Seminar in Physics Education
Seminar in Physics Education PHY 3012
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This 11 page Class Notes was uploaded by Nyasia Waelchi on Monday October 12, 2015. The Class Notes belongs to PHY 3012 at Florida International University taught by Laird Kramer in Fall. Since its upload, it has received 43 views. For similar materials see /class/221803/phy-3012-florida-international-university in Physics 2 at Florida International University.
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Date Created: 10/12/15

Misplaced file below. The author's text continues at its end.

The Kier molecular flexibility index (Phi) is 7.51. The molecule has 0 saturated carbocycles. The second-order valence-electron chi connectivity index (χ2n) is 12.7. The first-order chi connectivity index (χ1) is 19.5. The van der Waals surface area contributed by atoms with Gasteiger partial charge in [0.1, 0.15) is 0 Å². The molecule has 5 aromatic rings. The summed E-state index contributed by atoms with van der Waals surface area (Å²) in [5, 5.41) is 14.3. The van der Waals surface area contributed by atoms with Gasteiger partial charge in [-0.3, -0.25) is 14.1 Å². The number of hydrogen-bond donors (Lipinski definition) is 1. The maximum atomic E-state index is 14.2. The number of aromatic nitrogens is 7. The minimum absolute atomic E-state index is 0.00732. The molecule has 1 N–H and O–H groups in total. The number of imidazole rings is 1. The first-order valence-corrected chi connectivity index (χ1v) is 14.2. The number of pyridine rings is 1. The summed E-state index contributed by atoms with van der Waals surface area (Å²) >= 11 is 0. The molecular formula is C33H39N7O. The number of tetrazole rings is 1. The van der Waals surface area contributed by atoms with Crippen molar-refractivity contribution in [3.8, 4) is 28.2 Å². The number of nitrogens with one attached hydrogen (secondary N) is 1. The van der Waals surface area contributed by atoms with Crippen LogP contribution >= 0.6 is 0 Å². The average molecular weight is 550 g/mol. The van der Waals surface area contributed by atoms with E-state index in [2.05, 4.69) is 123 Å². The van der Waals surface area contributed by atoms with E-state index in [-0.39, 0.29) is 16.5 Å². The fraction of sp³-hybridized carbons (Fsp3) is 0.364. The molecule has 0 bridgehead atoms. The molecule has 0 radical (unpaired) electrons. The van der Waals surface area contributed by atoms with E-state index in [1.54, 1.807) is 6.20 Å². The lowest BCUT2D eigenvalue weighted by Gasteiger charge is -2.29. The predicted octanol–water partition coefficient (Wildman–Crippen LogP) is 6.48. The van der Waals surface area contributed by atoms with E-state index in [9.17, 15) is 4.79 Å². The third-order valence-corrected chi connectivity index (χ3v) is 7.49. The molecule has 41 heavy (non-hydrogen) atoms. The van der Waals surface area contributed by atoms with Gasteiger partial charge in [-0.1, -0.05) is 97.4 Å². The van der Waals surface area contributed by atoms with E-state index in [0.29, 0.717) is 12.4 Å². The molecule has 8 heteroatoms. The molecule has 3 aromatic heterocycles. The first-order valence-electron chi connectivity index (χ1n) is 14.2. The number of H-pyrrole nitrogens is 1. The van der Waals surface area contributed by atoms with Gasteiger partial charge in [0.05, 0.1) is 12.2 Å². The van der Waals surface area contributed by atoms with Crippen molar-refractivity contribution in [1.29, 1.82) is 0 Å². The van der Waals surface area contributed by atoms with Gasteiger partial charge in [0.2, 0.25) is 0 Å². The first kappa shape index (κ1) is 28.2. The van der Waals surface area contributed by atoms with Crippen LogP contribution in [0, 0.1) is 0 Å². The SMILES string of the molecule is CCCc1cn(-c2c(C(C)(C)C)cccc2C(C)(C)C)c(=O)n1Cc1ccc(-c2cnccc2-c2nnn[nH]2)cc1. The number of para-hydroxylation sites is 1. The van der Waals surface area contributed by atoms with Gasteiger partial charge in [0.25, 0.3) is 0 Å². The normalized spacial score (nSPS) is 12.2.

Activity Sheet Quiz Response Key 1 Nature of Science Quiz Answers The Questions below are adapted from Lederman NG 1998 The State of Science Education Subject Matter Without Context The Electronic Journal of Science Education 32 Stefan Jaschke httpwwwjaschkenetcf role of mathhtml The MacTutor History of Mathematics Archive htt turnbull dcsst Bob Jacobs httpww w chemistrycoach comg uotationshtm Rasmus Pagh httpwww daimi au dkDaghmathq uote html 1 Scientific and mathematical concepts such as atoms black holes and species are functional theoretical models drawn from human creativity rather than faithful copies of reality Lederman 1998 2 The distinction between observation and inference is clearly articulated and assessed in most undergraduate science courses Lederman 1998 3 Scientific hypotheses theories and laws can never be absolutely proven This holds irrespective of the amount of empirical evidence gathered in support of one of these ideas or the other Lederman 1998 4 There exists if I am not mistaken an entire world which is the totality of mathematical truths to which we have access only with our mind just as a world of physical reality exists the one like the other independent of ourselves both of divine creation Hermite Charles 1822 1901 cited in The Mathematical Intelligencer v 5 no 4 5 by natural selection our mind has adapted itself to the conditions of the external world It has adopted the geometry most advantageous to the species or in other words the most convenient Geometry is not true it is advantageous Jules Henri Poincare 18541912 Science and Method 6 A new scientific truth does not triumph by convincing its opponents and making them see the light but rather because its opponents eventually die and a new generation grows up that is familiar with it Max Planck 1949 Activity Sheet Quiz Response Key 2 7 As far as the laws of mathematics refer to reality they are not certain and as far as they are certain they do not refer to reality Albert Einstein 18791955 In J R Newman Ed The World of Mathematics New York Simon and Schuster 1956 8 While mathematics is a convenience in relating certain types of order to our comprehensions it does not give us any account of their actuality Euclid39s geometry was once supposed to be an exact description of the external world The only world of which it is an accurate description is the world of Euclidean geometry Whitehead 9 The aim of science is to seek the simplest explanations of complex facts We are apt to fall into the error of thinking that the facts are simple because simplicity is the goal of our quest The guiding motto in the life of every natural philosopher should be Seek simplicity and distrust itquot Alfred North Whitehead The Concept of Nature 1926 10 It is a pity that the theory of algorithms and the theory of complexity which are now as fundamental to mathematics as are basic algebra and analysis is neither taught in math classes in high school nor in math departments at universities J aschke 2002 1 pi It is a pity that the nature of science is neither explicitly taught in high schools nor in undergraduate science departments at universities Lederman 1998not explicitly stated Ab I 37 Nature of ScienceNature of Mathematics Quiz There are multiple ways to support your answers to the following questions Therefore the quiz is not graded to the rightness or wrongness of your answers This quiz is graded on the extent to which you supported your answers with arguments and examples from your own beliefs and from articles we have read in this class Scientific concepts such as atoms black holes and species are functional theoretical models from human creativity rather than faithful copies of reality 39 FALSE w P at lli ovvlld ltllt 0L 39iftdtble Ln qrieinrbt l The distinction between observation and inference is clearly articulated and assessed in most undergraduate science courses TRUE SE Scientific hypotheses theories and laws can never be absolutely proven This holds irrespective oft e amount of empirical evidence gathered in support of one of these ideas or EUiE the other T FALSE lAC Walk39 il gl Ct rlth ll am llt94 pmle finquot i LXbK M yM XkL but hf TQRWqujvdw taxVP MA litK UNAS L WME There exists an entire world which is the totality of mathematical truths to which we have access only our mind just as a world of physical reality exists both are independent of ourselves T FALSE r X V 15 ng magi95 Mites CF WalkF rmdm Cw ed lktMtW ampwdt WM mktmtxn ml lac dxce east lolc lbw3K lla rim Saw mm By natural selection our mind has adapted itself to the conditions of the external world It has VC adopted the geometry most advantageous to the species or in ct words the most k e e convenient Geometry is not true it is advantageous TRUE FAL E 39 oi stall Serge Nature of Math Nature of Science 1 Activity Sheet 2 6 A new scientific truth does not triumph by convincing its opponents and making them see the light but rather because its 0 ponents eventually die and a new generation grows up that is familiar with it TRUE r tsra i Nd We re S fAZry T0xtjMZJI gti PM SwatE1 F Malli li vmab OW 193315 0r Q39mlcdoik ji Weemes LTQCWMC hQW Q W V39J m e Sim lilxe regepm39h Khmerr3 it w 30mm 85 r M New W e i l faITdES ar as they are lid15 LQNS a rnailmodus View renew lg ng mi radarWW O ple Jlr m THWMFB Whm uj wives SW36 banal le 7 As far as the laws of mathematics refer to re I u eyite not 0 39 certain they do not refer to reality 39 39 8 While mathematics is a convenience in relating certain types of order to our comprehensions it does not give us any account of their actuality Euclid s geometry was once supposed to be an exact description of the external world The only world which it is an accurate description is the world of Euclidean geometry TRUE A E lg 7 Ewlul l wLS l NlJW 5 3 MPuRM IBWkM a x quot ezwelr imam C a Y rm 7 m l I I h I I L3 er73 W mines PMMSHE die 31 incl1m 43gt We Wald CAN 9 are my gm mhms 78L objwk Swim a SiltLS t cimsml br W43 L hl dis 1 oitfw l reelka 394 9 The aim of science is to seek the simplest explanations of complex facts We are apt to fall into the error of thinking that the facts are simple because simplicity is the goal of our quest 7 5 t The guiding motto in the life of every natural philosopher should be quotSeek simplicity and Gift ESE A distrust itquot TRUE FSE a evr lc l Le 32 mm fl 3 7 4 c quot 3 K3 le 3W9IC CW 1 Ql l Pi 0amp3 hi ACME but M34403 SOqz ui bogglch Kmalwmiq ULJNJAOES W i ehmlcl marluth pewlghmi 39 44 10 It is a pity that the theory of algorithms and the theory of complexity which are now as fundamental to mathematics as are basic algebra and analysis i either taught in math classes in high school nor in math departments at universities FALSE Yes tit 04 p Li I impWM WC due gel514 s mm e eralrml 1 W Limp rm slateth Swift 11 It is a pity that the nature of science is neither explicitly taught in high schools nor in undergraduate science departments at universities TRUE F E hm A13 00C P m explam 31 WWW 0F 5 1mm Nature of MathNature of Scrence 01 J MA mom I mg eaglng vim 2 lWllmB 5W llxakit 55 1ka Dim Stungth Mgrmc 581551 x39 C e e l Scientific Evidence This activity is designed for you to make conclusions from a set of scienti c evidence You will create an explanation of what is occurring that is consistent with the evidence presented You will put your Conclusions and explanation on a white board l suggest that your explanation include pictures sketches to make your model of the situation clearer A scientist shoots a beam of protons at a thin gold foil The scientist hopes to make a model of the gold foil structure by observing how the protons interact with the foil As can be seen below the experiment takes place in an oval room The walls of the room emit a flash of light whenever a charged particle hits them The e mental layout can be seen below You are looking at the room from above r Thin gold foil Protons e er here going the A direction s own Vl K Walls that ash when hit by a charged particle Protons are sent in one at a time as shown above The protons move towards the thin gold foil Physics students are in the room and put a small x on the wall with a dry erase pen where each ash occurs Once the ash has been located the next proton is shot into the room Each proton enters with exactly the same kinetic energy The data from this experiment can be found on the back of this page Sample data is shown below to help you understand what is on the back of this page A ash is denoted by a small x Two ashes near the same point would have two small x93 See the examples below 39 Two ashes one ash Thing Bly39ihmhQlli 3 3 20m iffy quot AMquot Fara This is the data collected by the students There were a total of 82 flashes 1 What are your conclusions about the thin gold foil How does the evidence support your conclusion L H iff57lVQ aim P5453 th39QBWi e MW Spiel Peel 2 renew WW a PM am WWWdrth wetMl tunnels WW in wrla39t 11 Retreu xlml Sme ning ffwj lcdpkoit i i V J E1 2 Make a model of the thin gold foil that l 3 consistent with th experiment and your prior knowledge about matter 39 Put your conclusions and model on a Whiteboard LA Seminar Week 4 Using the questions gleaned from earlier in the term projected analyze the questions using these questions 1 How do these questions elicit student ideas To what extent would each question allow you to better understand where a student is in hisher thinking 2 Write learning goals that seem to coordinate with each question This will more clearly articulate the where are we going to piece of the formative assessment model 3 Are there questions that go together If so are there larger goals for the entire activity or series of questions If so state those in words 4 Given your responses to 2 and 3 would you classify the goal as content an attitudes beliefs or nature of mathscience or something else 5 Pick one question Anticipate one or two possible student ideas about this question Given that idea and your stated goals what are your ideas for how do we get there Week 3 Activity Sheet 1 tissue Questions to honest the Reading to the beaming Assistant Experience Redish E 1994 Implications of cognitive studies for teaching physics American Journal of Physics 62 9 1 Lil List some of the concepts that have beencovered in the classtutorialrecitation section in which you are an LA T L met v s iAWm A a i 73quot F K are lt 393 at L a V39 r 1 in ti tquot if 71V the i 7 r f 1rquot quot fJJ iw Va 1 l I M Vb I l W t 7 r 2r i v a s w rm r ms ha 0t mi 3 U r L What evidence do you have that students bring prior conceptions and prior experiences to V 17 3 specific problem solving situations in your classCorollary 13 The student is not a I i 39 tabula rasa blank slate Each one comes to as having had experiences with the physical i 7 world and having organized these experiences into mental mpd ls I pi i V J 9 4 ff 97quotth pr Nu quot L 39lquot w 36gt r quot Iquot Jul quotm quot gt 1 re a 1 fr V i v ii 3 is f hf Wmlph it Wwa tiff cing ith and ngmi in I r 39 4 r g 1 5 e Ayetw nqve at a t P V quotWax iyiei l I 7 a u Ex K1 n j 73 LB J I i a quotlr rc A I What are some of the differences between your students mental models and the target concepts for the class Principle 1 39 strong form People tend to organize their experiences and observationsinto patterns or mental models 9 W 2 ny 91F NV f f d Nd 3K 1quotquot in L in A CmFA fay 39i 1 V K v u 1 h fr 5 Inigf C51 1quot t 31 w 34quotquot iii N ifi J 1lt r i7quotii1 391 1 F M Lil m A x Eff Cm z Gym l tom 3 r e in f mil 2 ii 75 1 quotIquot 7 quot9L3 iii fj easiwww quot1 t on 2536 M 39 What information do you think you would need from a student in order to help him change his mental model about one of the target concepts How would you use this information Principle 3 It is very di icult to change an established mental model substantially T r 3915 3quot f Vp CI I a ig i39r Q 3 J I 1 J rf unii e if Errf d B quot i i V t v r l 39 I x v hiLQiP NXH 397 Jr M 391 mi 9quot p i N if t i if X I l L ll e39c bl K N V l 3 To g Kimmy Hm Siwimii if 39i i m W dings 7VC MB Her 5 if i 397 M my 3 v i 39 M V i PM 2 A K Alr39v FFW1 e J 1 1 L 394 f g N 51 V39 v p39 444 j I v p a What 18 your mental model of what it means to you to learn we gt 3quot 2 f m j physicsmathematics astronomy biolo gy geolo gy chemistry aiuwrlm 33w 39 i Nki f will girl x fl393 FLAquotmm 5 if LAKE V 39iwl f j I I ale pt39vnrtva J rifew 4 g 3 Veg k in my a Quidt x quot n r 31 1 I v Nquot N i t39 l L J i V J i 33 n A l 4 gt r l Flui i 3 T j 1 J 7 z 2i 1 J 5C mtquot yttv39l MV J 3 y f f glyph1x31 A 1 iii9 3quot iii 11 139 1 i i f all 13 2 a Week 3 Activity Sheetl principles and Somliariea metrented by Radian Principle 1 People tend to form mental patterns People tend to organize their experiences and observations into patterns or mental models Corollary 11 The goal of teaching is to have students build the proper mental models for doing science Corollary 12 It is not sufficient for students to know the relevant current statements of science They also have to be able to gain access to them at the appropriate times and they have to have methods of cross checking and evaluating to be certain that the result they have called up is truly relevant Corollary 13 The student is not a tabla rasa blank slate Each one comes having had experiences with the physical world and having organized these experiences into mental models Corollary 14 Mental models must be built People learn better by doing than by watching something be done Corollary 15 Many students do not have appropriate mental models for what it means to learn science Principle 2 It is reasonably easy to learn something that matches or extends an existing mental model Corollary 21 It is hard to learn something that we do not almost already know Corollary 22 Much of our learning is done by analogy Corollary 23 Touchstone problems and examples are very important Principle 3 It is very difficult to change an established mental model substantially Corollary 31 In order to change an existing mental model the proposed replacement must have the following characteristics it must be understandable it must be plausible there must be a strong conflict with predictions based on the existing model and the new model must be seen as useful Principle 4 Since each individual constructs his or her own mental ecology different students have different mental models for physical phenomena and different mental models for learning Corollary 41 People have different styles of learning Corollary 42 There is not a unique answer to the question What is the best way to teach a particular subject Corollary 43 Our own personal experiences may be a very poor guide for telling us what to do for our students Corollary 44 The information about the state of our students knowledge is contained within them If we want to know what they know we not only have to ask them we have to listen to them 1 Week 7 Activity Sheet Metacognition and Argumentation in the Classroom Setting Schoenfeld A 1987 What s All the Fuss About Metacognition In A Schoenfeld Ed Cognitive Science and Mathematics Education Hillsdale N J Lawrence Erlbaum Associates 189215 JimenezAleixandre M Rodrigues A Duschl R 2000 Doing the Lesson or Doing Science Argument in High School Genetics Science Education 84 757792 39v List some characteristics of Metacognition that are productive for learning role of teacher actions of students timing involvement of others and self etc WW Arecal x A List some characteristics of Argumentation that are productive for learning role of teacher actions of students timing involvement of others and self etc 2 Mm l I i I 4AJ 1m WK JN 39 I V ifquot Wight m quot a 4 i 4 r quot on f I a 7 1i iquot i iQ a f A f i 39 39 Jquot R A f rq 1m 1quot r w 2 0 x 4quot g 3 R m N a e ii piit 39i R Z L I i amp S I I 0 A 7 W N O n e 3677 ioi w x 39 SgLGEL p Questions 0v H E r 39 J 1 What evidence do you have that students were metacognitive in their thinkin g f m Gr icri l E 0 q c iiic Ocmicrm iii ction 6quot PW 54 Si fan sUquot iiiHAW 0 Clquot if P WW i Uquot E3740 We 9 65quot i A m iguana Pg ll H YB i b I a PM quot i if it t Cccul Witin Slams earl Ye H 96H WWW i I t i Tic TWCiLwrx 0 vii CFCAX Surface E X i i L Cw w igm it L m l m gawv 0 Q g tad l giggizm X sitS ST39 39i What examples of argumentation did you see Madam NW1 Mi j Q x 1 e We CFfie o W chmg f tramii N quotIS mi Wtinlch wit aquot 6947 3c M aked C39 it Pr Liam m 733 iii Purbicm So previous Pypcmmmi 53 Eglitvzi S 0i rue 339quot iii We CVii i M N U VS MN J 7amp0 7 gt50 L1 2 V V a 1 pwsm s DYU 0M 39in 3 quot W23 4quot Eli 1 5 i Ifquot C SDLW i552 l l 3 r quotf 14 Lz 39 5 7 in Mm C min 3 m 105 Oil if iiiquot if 16239 un C i Mi SAW a I C 2 Week 7 Activity Sheet 3 Was the collaborative activity in the movie one in which someone more knowledgeable was teaching JlJ Mi SR5 the others If so explain If not why notz f and i0 mm 5M6 W wsiibrisw EH quot7 A i i re 3 d 51 p w N arrmp 393 V l 12 I 3 A 39 g Cartham twi Ci Rikki ih wi i til 39 5 ifiimfwi PwLif im 7 quotmn r W x la 1 b 1 r r r F V 3 V i Rainy 00 1 C dig llai Pdfe 019 1quot V J r4 I L39T A FT A a l j 4 The students began with rudimentary ideas about pushes and ended with the idea of superposition of L 39 39 lawwquot Himy forces Where did this knowledge come from 7 i i quot A ix ilii Hfl39l r Ly L i f N J M ii i iiiw cwh Niacn mtitm italmen I l F g i if I 00 ii i Jv l 3 N 1 0i 139 49 quotii if i 1 j r mi L L l u I y 2 r 3953 a J V Etc iii it tsw Wadi iU39 6161 nt quotle l A 495 1 1L0 00m A Cot a Sixty 3Mquot 13 J i 54 mg a ixrmirt i In what ways do the courses you are taking andor In what ways do the courses you are taking working with provide opportunities for andor working with provide opportunities for Metacognition Argumentation z 39 i39 V V i l x r L 39 quotl Si Arrimij oi C DU okCilVQ I 6 SEQ t VJ 3 0 C Wt i Ed r rwquot L h Mglmio 3 M13 SUiVC J39Y39l i iifi i ai 00 quot 1 ALSOJ 3 quot Myths 39iia i tcing What can a teacher do to ensure that students engage What can a teacher do to encourage argumentation among students in the classroom in metacognitive behavior iUe clxssroom u SP W P quot n xa 1 5 i L am 01le slim mi in i 5 L0 i itquot ii 3 Viquot if sii 39x39 395 in I ifquot I l 0 fn